Call them what they are, waste bunkers. Otherwise, keep the fans, golf carts, and maintenance vehicles out of them!
So, since he didn’t do it, I figured that I would blame the true culprit in this injustice. I hope the Rules Committee does a little more thinking before they create any more "traps" for players to fall into. Call them what they are, waste bunkers, and let us enjoy the thrill of a 3-way playoff to crown a champion! Otherwise, keep the fans, golf carts, and maintenance vehicles out of them! It doesn’t seem like that crazy of a request, does it?
* Matt's views and opinions are his own do not necessarily reflect those of SkyGolf.
[ comments ]
one of the commits "excuses" for all bunkers being real bunkers was based on how do they judge a bunker that has the gallery line crossing through it and not all the way around. I think the board guy said something to the effect of "we cant take half the bunker as waste and the other half as normal" which is dumb, they just have to effect that if any bunker or part of the bunker is on the playing side of the rope, its a bunker. and that would be fine. players would see the bunker, even if it were only half and know what it was, preventing this from happening.
When I was watching and saw Dustin ball hit that dirt my first and only thought was "wow, that grass is killed from all the people walking on it!" never occurred to me or anyone else for that matter that it was a bunker.
I was also watching and when Dustin hit the ball off the 18th tee I yelled into the other room to my wife that he hit into the crowd into a trampled bunker, so it did accure to some of us that it was in fact a bunker. As for Matt's comment (How simple would it have been to state that all sandy areas, outside the ropes, were to be played as waste bunkers?)I respond, how simple would it have been for Dustin or his caddy to ask 1 simple question ,"Is this a bunker"? I agree the way Dustin Johnson handled the whole unfortunate situation was very classy and I'm sure we have not seen the last of him in major tournaments. Keep in mind, Golf is a game of fortune and misfortune, We have all had lies in which we either take strokes or make up more lies. It is really what makes golf so darn addicting.
Should have been designated a waste bunker. Stupid to call it anything else.
I think everyone needs to get over it. Dustin made a mistake and grounded his club... no ones fault but his own. If he (or any other pro) didn't like the rules that the PGA had in place, they didn't have to play.
The only person at fault in this situation was Dustin Johnson, and possibly his caddie. He is a professional golfer, who failed to read the rules of the competition which were distributed to all players and posted in the locker room. It's not like the rule in question was #15 in a long list, it was right up front as the Rule #1. Dustin admitted that he should have read them. If Dustin had read the local rules sheet, he would have enquired of the Rules Official that accompanied their group whether it was a bunker. I'm absolutely sure that this question was asked numerous times by others during the tournament. Professional golfers ask questions frequently during a round to ensure that they don't incur penalties - for example, Bubba spoke several times to the Rules official to determine where he could drop when he went in the hazard during the playoff - in fact, he even asked the official to correct his adjudication at one point (because Bubba knew exactly where he wanted to drop).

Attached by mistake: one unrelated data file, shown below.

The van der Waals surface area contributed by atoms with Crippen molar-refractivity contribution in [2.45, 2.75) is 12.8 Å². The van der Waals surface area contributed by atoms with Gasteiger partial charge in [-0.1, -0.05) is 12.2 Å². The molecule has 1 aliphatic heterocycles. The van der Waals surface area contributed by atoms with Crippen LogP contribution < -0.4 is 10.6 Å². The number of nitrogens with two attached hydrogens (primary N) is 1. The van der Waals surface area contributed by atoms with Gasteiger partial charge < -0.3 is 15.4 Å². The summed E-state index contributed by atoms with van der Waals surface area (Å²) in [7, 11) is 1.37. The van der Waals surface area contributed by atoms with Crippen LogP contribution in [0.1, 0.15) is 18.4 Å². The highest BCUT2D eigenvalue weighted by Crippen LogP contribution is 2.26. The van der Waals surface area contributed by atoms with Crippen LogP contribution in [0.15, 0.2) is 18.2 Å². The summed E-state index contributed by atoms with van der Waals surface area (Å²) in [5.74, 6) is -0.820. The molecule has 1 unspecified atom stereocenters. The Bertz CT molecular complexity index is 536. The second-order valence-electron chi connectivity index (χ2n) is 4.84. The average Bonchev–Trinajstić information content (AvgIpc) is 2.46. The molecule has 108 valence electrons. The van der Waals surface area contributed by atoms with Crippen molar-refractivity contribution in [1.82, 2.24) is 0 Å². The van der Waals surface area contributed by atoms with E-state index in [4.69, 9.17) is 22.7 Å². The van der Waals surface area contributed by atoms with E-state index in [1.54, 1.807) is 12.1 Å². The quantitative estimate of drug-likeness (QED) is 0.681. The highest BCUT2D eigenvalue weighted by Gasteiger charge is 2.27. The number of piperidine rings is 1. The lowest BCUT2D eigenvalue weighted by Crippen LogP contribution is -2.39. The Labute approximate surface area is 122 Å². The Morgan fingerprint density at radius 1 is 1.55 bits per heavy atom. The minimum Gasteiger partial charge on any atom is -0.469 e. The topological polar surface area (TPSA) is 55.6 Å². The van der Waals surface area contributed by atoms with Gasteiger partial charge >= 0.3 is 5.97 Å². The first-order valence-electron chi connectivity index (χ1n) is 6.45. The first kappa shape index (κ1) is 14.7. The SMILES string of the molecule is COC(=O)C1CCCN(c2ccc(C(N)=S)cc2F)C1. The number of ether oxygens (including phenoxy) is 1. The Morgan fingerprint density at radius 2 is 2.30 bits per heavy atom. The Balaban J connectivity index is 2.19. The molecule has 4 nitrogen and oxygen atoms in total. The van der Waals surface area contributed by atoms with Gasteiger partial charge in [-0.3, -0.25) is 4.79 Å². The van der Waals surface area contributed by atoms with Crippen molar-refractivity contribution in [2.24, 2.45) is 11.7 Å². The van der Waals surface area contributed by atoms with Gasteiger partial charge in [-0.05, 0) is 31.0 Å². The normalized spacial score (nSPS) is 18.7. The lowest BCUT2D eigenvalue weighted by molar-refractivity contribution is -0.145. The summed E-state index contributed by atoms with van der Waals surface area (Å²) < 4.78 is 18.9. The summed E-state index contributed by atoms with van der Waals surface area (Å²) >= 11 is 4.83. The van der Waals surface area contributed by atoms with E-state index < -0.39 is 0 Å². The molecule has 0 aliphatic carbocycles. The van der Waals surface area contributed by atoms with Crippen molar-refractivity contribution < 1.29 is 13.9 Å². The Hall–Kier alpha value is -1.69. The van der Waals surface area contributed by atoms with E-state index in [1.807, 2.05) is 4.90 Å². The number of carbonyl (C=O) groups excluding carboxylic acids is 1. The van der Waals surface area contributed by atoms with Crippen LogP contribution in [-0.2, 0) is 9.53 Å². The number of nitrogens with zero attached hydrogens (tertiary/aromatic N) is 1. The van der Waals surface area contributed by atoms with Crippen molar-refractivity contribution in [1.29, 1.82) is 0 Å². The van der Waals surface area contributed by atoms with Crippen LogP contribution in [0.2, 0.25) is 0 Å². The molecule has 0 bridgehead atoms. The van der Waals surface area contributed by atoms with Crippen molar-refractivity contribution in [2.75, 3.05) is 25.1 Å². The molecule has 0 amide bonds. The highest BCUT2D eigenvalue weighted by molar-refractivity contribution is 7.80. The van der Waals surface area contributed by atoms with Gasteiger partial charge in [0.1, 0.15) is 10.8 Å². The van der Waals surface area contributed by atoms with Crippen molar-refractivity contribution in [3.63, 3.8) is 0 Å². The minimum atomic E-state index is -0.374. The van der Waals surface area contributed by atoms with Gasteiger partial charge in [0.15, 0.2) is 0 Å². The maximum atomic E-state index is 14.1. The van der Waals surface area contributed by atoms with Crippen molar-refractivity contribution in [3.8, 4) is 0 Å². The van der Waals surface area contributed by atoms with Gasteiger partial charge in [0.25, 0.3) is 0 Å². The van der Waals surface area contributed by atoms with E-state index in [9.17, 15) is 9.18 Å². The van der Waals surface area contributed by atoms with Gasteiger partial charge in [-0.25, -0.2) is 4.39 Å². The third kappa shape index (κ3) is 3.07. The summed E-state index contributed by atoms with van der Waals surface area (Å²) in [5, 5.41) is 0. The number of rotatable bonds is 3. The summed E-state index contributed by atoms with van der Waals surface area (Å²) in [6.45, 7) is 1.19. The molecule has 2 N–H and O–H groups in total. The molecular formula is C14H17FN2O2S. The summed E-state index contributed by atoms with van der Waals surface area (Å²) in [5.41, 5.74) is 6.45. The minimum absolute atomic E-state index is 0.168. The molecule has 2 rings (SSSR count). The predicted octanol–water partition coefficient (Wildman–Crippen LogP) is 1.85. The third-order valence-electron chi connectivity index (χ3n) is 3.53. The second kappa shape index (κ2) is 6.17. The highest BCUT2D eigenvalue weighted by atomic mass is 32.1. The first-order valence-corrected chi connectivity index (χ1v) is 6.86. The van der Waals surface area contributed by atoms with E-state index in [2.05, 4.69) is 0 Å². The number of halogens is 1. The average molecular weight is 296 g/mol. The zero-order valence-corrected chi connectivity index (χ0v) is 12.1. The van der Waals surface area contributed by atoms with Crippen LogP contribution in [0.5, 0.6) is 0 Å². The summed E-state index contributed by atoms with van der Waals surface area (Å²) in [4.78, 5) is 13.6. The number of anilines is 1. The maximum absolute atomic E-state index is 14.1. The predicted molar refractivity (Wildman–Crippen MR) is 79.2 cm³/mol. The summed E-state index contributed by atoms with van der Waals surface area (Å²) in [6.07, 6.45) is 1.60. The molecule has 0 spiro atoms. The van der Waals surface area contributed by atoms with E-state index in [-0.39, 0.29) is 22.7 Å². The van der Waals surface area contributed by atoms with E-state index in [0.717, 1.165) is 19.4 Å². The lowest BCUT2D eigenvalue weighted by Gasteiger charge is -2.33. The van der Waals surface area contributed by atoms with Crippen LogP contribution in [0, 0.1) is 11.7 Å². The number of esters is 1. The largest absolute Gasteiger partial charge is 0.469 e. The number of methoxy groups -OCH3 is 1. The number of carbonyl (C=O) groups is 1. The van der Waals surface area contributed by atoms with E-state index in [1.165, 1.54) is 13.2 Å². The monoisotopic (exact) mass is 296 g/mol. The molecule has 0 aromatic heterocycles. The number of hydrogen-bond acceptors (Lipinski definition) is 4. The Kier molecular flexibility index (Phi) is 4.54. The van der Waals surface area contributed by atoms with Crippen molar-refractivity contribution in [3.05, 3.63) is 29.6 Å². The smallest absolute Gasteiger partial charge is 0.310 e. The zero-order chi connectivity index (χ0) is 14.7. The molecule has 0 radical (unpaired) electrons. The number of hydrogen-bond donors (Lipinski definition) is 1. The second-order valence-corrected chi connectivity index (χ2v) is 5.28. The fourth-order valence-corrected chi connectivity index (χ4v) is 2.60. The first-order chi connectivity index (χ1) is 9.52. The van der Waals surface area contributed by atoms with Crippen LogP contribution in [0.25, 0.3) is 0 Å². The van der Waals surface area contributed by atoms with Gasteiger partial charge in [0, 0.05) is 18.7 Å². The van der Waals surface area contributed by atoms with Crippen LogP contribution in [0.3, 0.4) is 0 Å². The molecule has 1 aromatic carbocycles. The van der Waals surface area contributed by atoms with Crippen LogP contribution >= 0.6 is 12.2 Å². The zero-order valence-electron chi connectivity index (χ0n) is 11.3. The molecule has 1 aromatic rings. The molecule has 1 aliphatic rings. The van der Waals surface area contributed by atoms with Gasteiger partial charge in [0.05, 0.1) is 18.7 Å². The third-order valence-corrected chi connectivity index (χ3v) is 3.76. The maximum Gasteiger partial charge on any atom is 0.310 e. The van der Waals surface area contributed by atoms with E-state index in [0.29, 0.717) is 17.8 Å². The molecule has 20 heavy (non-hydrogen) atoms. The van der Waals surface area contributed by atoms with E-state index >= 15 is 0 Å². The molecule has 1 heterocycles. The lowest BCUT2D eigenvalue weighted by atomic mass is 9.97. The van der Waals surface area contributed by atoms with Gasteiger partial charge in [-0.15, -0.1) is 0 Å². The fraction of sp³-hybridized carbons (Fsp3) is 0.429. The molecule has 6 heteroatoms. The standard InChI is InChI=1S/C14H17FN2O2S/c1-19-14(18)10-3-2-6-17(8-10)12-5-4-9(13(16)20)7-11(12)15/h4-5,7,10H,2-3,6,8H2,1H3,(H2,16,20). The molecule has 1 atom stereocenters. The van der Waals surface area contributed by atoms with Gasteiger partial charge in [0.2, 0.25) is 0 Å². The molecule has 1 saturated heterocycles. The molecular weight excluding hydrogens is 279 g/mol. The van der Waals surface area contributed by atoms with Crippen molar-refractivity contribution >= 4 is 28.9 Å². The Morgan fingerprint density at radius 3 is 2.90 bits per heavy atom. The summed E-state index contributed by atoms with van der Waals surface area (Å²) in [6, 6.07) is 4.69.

Hear Hear to nbryden.
The first thing every golfer should do when they arrive to play a tournament at a new course is to read the Local Rules. They are there to help and he would have prevented this scenario if not for his arrogance in believing that he didn't need to familiarise himself with them. He stated so immediately he was interviewed after the event. Harrington forgot to sign his card, Roe forgot to exchange cards, Stadler created a stance by kneeling on a towel. They all broke the rules and were penalised. If they had thought about their actions they may have had another tournament or Championship win to their name.
No matter what we all think........the rules sheet fully encompassed the ruling. With a million dollars on the line, I think I would have taken a breather and called a rules official just to make sure.
In my opinion it is a cow pasture and should never host a PGA event. This is the only course that the pros play that allows fans to walk through the bunkers, poor decision.
If it does'nt have a rake in it. It is a WASTE BUNKER !
If I am at one of the most recognized courses in north america and there was that much grass in the bunker ,even without 100 people covering 80% of the bunker or playing for a championship, I WOULD assume it was in a waste bunker .
I agree waste waste waste all day
Not to mention precedent has been set now, anyone can walk in a bunker!!